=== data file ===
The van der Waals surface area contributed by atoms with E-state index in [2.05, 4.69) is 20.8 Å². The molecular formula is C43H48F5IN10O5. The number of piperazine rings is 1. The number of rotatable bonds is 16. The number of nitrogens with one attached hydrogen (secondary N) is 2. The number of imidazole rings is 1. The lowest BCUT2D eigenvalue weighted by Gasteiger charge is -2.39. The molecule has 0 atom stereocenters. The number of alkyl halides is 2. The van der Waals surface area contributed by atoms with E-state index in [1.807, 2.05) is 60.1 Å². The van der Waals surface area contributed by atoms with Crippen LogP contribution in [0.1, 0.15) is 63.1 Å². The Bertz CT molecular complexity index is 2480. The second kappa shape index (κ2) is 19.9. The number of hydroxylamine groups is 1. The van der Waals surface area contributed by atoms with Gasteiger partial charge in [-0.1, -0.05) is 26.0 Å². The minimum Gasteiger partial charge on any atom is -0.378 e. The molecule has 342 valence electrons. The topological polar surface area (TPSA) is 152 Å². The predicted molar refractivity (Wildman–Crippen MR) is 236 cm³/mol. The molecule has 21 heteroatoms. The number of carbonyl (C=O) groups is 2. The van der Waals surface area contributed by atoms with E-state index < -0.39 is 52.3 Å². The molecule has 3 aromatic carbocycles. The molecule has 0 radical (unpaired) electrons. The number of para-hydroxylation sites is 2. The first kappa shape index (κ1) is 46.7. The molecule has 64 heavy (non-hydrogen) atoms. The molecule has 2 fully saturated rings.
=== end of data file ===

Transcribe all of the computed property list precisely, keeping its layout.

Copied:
The van der Waals surface area contributed by atoms with E-state index in [2.05, 4.69) is 20.8 Å². The molecular formula is C43H48F5IN10O5. The number of piperazine rings is 1. The number of rotatable bonds is 16. The number of nitrogens with one attached hydrogen (secondary N) is 2. The number of imidazole rings is 1. The lowest BCUT2D eigenvalue weighted by Gasteiger charge is -2.39. The molecule has 0 atom stereocenters. The number of alkyl halides is 2. The van der Waals surface area contributed by atoms with E-state index in [1.807, 2.05) is 60.1 Å². The van der Waals surface area contributed by atoms with Crippen LogP contribution in [0.1, 0.15) is 63.1 Å². The Bertz CT molecular complexity index is 2480. The second kappa shape index (κ2) is 19.9. The number of hydroxylamine groups is 1. The van der Waals surface area contributed by atoms with Gasteiger partial charge in [-0.1, -0.05) is 26.0 Å². The minimum Gasteiger partial charge on any atom is -0.378 e. The molecule has 342 valence electrons. The topological polar surface area (TPSA) is 152 Å². The predicted molar refractivity (Wildman–Crippen MR) is 236 cm³/mol. The molecule has 21 heteroatoms. The number of carbonyl (C=O) groups is 2. The van der Waals surface area contributed by atoms with E-state index < -0.39 is 52.3 Å². The molecule has 3 aromatic carbocycles. The molecule has 0 radical (unpaired) electrons. The number of para-hydroxylation sites is 2. The first kappa shape index (κ1) is 46.7. The molecule has 64 heavy (non-hydrogen) atoms. The molecule has 2 fully saturated rings.